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The prison facility is a hellhole with joint-crunching cells and terrifying interview rooms. The scientists exchange sentences in a comic fashion, and they observe Cole through a jittering orb of monitors and cameras. Sorry for bringing it up again, but it’s all very Brazil, and all very Gilliam.

The time-travel scheme doesn’t go well. First off, the scientists accidentally send Cole to the wrong year. Second, Cole’s story and violent behavior land him in a mental institution before he can get anywhere. When he explains himself to a panel of therapists, even he seems to realize just how loony it sounds. So he’s trapped, spending his days in a thorazine haze, and his nights reliving a murder he witnessed as a child. Life sucks in a nut house, especially when you think you don’t belong there.

Cole’s foil is a person who’s owned his craziness: one Jeffrey Goines, a string of firecrackers given Oscar-nominated life by Brad Pitt. I fucking love this guy.

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Pitt was chosen for the role in an effort to deflate his “pretty boy” persona, and boy does he succeed. Goines is balls-out wacko. He spews manic monologues. He flips everyone off. His laugh is a dopey croak. He’s that weird kid down the street that your parents didn’t like you hanging out with, and that you weren’t sure you liked hanging out with, but you did it anyway because you were kinda scared to say no to him.

He’s also a ton of fun to watch. Fast-talking and fast-moving, he’s like James Woods on crack. With his wild antics and anti-establishment speeches, he is the original Nolan Joker. Don’t let anyone tell you different. In the movie’s best shot, a desperate Cole pushes Goines against a third-story balcony railing, and holds his head over the side. The camera is held above the two, so we can see the frightened onlookers from the floors below. Goines doesn’t react in any rational way: he just cracks up laughing, and thrusts a fuck-you finger in Cole’s face. It’s a total Batman/Joker moment, only without the stupid costumes and makeup. It proves the superfluity of the superhero movie.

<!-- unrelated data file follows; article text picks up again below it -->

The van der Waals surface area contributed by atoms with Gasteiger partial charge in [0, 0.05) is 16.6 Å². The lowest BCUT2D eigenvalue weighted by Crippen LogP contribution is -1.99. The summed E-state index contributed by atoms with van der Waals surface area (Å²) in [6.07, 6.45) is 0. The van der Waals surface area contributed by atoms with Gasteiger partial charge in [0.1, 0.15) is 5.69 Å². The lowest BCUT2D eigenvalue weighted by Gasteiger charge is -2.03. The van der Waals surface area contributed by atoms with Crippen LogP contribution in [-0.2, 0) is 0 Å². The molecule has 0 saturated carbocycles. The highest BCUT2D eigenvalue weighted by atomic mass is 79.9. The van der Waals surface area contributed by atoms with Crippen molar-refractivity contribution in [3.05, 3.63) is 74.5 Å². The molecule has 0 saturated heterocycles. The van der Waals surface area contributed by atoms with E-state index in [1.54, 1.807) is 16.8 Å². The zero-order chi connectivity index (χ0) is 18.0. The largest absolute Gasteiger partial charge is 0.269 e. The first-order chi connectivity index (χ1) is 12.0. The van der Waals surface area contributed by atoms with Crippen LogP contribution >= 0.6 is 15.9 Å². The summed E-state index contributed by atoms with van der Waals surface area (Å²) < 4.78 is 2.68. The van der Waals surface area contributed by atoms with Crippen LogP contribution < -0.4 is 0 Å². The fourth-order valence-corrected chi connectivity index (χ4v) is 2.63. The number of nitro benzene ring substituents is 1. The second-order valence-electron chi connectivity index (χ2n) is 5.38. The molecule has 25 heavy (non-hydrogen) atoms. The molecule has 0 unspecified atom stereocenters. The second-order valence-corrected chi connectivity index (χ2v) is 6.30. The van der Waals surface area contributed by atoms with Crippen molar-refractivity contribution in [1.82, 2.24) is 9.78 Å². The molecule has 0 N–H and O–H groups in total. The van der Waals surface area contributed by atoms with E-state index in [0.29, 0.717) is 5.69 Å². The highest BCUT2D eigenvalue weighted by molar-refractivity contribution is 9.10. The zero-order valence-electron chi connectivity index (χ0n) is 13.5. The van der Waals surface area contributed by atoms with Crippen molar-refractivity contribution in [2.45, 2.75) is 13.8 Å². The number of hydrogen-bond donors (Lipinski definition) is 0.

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So Goines is a force of nature, but he’s also a red herring, and the movie kinda limps to its finale after Goines leaves the picture. It gets reflective and melancholy when it really needs to get up and get moving. Threads about sanity and the Cassandra complex wrap up long after we’ve lost interest in them, and the romance doesn’t feel believable. The language of time-travel movies is so familiar by now that there’s no surprise to the ending at all (this was likely intentional, but that makes it no less boring). There’s an excellent, chilling moment involving David Morse’s character, but the rest feels low and saggy.